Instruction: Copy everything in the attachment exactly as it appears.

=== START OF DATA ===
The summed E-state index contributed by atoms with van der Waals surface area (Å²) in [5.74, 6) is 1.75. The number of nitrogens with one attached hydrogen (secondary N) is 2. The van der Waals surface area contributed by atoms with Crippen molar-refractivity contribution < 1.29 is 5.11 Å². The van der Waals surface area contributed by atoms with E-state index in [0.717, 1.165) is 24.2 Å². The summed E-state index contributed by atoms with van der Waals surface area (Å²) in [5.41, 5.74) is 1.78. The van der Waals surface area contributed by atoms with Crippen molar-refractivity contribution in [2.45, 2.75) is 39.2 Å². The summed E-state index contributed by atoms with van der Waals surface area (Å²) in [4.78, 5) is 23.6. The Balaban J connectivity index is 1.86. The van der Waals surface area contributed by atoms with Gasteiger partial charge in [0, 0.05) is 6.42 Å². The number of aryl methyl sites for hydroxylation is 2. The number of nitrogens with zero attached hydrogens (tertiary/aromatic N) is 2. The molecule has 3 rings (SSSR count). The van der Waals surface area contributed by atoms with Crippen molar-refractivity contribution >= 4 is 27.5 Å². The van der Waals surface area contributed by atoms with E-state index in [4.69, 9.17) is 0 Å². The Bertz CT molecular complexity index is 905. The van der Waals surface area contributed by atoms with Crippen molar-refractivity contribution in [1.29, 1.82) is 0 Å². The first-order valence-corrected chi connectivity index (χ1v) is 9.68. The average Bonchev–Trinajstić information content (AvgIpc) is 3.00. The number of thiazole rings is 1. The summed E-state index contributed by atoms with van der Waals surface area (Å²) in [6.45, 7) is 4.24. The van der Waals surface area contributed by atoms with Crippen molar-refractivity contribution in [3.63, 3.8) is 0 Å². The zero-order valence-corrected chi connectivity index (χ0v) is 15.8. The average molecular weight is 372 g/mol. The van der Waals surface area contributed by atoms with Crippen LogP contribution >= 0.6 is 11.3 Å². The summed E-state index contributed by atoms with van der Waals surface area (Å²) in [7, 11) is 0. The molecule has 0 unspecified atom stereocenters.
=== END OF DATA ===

The summed E-state index contributed by atoms with van der Waals surface area (Å²) in [5.74, 6) is 1.75. The number of nitrogens with one attached hydrogen (secondary N) is 2. The van der Waals surface area contributed by atoms with Crippen molar-refractivity contribution < 1.29 is 5.11 Å². The van der Waals surface area contributed by atoms with E-state index in [0.717, 1.165) is 24.2 Å². The summed E-state index contributed by atoms with van der Waals surface area (Å²) in [5.41, 5.74) is 1.78. The van der Waals surface area contributed by atoms with Crippen molar-refractivity contribution in [2.45, 2.75) is 39.2 Å². The summed E-state index contributed by atoms with van der Waals surface area (Å²) in [4.78, 5) is 23.6. The Balaban J connectivity index is 1.86. The van der Waals surface area contributed by atoms with Gasteiger partial charge in [0, 0.05) is 6.42 Å². The number of aryl methyl sites for hydroxylation is 2. The number of nitrogens with zero attached hydrogens (tertiary/aromatic N) is 2. The molecule has 3 rings (SSSR count). The van der Waals surface area contributed by atoms with Crippen molar-refractivity contribution >= 4 is 27.5 Å². The van der Waals surface area contributed by atoms with E-state index in [4.69, 9.17) is 0 Å². The Bertz CT molecular complexity index is 905. The van der Waals surface area contributed by atoms with Crippen molar-refractivity contribution in [1.29, 1.82) is 0 Å². The first-order valence-corrected chi connectivity index (χ1v) is 9.68. The average Bonchev–Trinajstić information content (AvgIpc) is 3.00. The number of thiazole rings is 1. The summed E-state index contributed by atoms with van der Waals surface area (Å²) in [6.45, 7) is 4.24. The van der Waals surface area contributed by atoms with Crippen molar-refractivity contribution in [3.63, 3.8) is 0 Å². The zero-order valence-corrected chi connectivity index (χ0v) is 15.8. The average molecular weight is 372 g/mol. The van der Waals surface area contributed by atoms with Crippen LogP contribution >= 0.6 is 11.3 Å². The summed E-state index contributed by atoms with van der Waals surface area (Å²) in [7, 11) is 0. The molecule has 0 unspecified atom stereocenters.